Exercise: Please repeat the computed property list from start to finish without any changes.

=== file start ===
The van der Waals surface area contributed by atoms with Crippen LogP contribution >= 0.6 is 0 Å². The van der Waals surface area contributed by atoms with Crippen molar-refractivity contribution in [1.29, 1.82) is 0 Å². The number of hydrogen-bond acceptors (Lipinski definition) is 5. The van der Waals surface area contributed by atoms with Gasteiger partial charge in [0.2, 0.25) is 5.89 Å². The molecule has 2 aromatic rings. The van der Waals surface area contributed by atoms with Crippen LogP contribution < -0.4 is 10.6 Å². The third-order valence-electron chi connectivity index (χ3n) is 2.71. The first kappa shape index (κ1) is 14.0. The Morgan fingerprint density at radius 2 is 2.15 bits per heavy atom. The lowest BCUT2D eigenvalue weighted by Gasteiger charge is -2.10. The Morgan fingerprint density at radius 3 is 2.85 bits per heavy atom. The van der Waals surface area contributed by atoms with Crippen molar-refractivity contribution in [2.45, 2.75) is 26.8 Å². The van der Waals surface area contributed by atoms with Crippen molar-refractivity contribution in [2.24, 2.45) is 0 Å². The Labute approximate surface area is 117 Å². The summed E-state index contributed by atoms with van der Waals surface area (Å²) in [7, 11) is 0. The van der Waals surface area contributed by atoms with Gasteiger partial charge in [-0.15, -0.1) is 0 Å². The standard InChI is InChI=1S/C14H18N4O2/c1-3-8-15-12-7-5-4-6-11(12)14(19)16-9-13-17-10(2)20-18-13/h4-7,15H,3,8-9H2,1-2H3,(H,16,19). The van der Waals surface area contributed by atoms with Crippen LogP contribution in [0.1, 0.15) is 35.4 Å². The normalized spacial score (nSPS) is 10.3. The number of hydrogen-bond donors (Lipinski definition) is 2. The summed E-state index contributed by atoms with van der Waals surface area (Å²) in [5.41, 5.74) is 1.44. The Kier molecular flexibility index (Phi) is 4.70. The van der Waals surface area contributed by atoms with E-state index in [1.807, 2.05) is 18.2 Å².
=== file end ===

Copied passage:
The van der Waals surface area contributed by atoms with Crippen LogP contribution >= 0.6 is 0 Å². The van der Waals surface area contributed by atoms with Crippen molar-refractivity contribution in [1.29, 1.82) is 0 Å². The number of hydrogen-bond acceptors (Lipinski definition) is 5. The van der Waals surface area contributed by atoms with Gasteiger partial charge in [0.2, 0.25) is 5.89 Å². The molecule has 2 aromatic rings. The van der Waals surface area contributed by atoms with Crippen LogP contribution < -0.4 is 10.6 Å². The third-order valence-electron chi connectivity index (χ3n) is 2.71. The first kappa shape index (κ1) is 14.0. The Morgan fingerprint density at radius 2 is 2.15 bits per heavy atom. The lowest BCUT2D eigenvalue weighted by Gasteiger charge is -2.10. The Morgan fingerprint density at radius 3 is 2.85 bits per heavy atom. The van der Waals surface area contributed by atoms with Crippen molar-refractivity contribution in [2.45, 2.75) is 26.8 Å². The van der Waals surface area contributed by atoms with Crippen molar-refractivity contribution in [2.24, 2.45) is 0 Å². The Labute approximate surface area is 117 Å². The summed E-state index contributed by atoms with van der Waals surface area (Å²) in [7, 11) is 0. The van der Waals surface area contributed by atoms with Gasteiger partial charge in [-0.15, -0.1) is 0 Å². The standard InChI is InChI=1S/C14H18N4O2/c1-3-8-15-12-7-5-4-6-11(12)14(19)16-9-13-17-10(2)20-18-13/h4-7,15H,3,8-9H2,1-2H3,(H,16,19). The van der Waals surface area contributed by atoms with Crippen LogP contribution in [0.1, 0.15) is 35.4 Å². The normalized spacial score (nSPS) is 10.3. The number of hydrogen-bond donors (Lipinski definition) is 2. The summed E-state index contributed by atoms with van der Waals surface area (Å²) in [5.41, 5.74) is 1.44. The Kier molecular flexibility index (Phi) is 4.70. The van der Waals surface area contributed by atoms with E-state index in [1.807, 2.05) is 18.2 Å².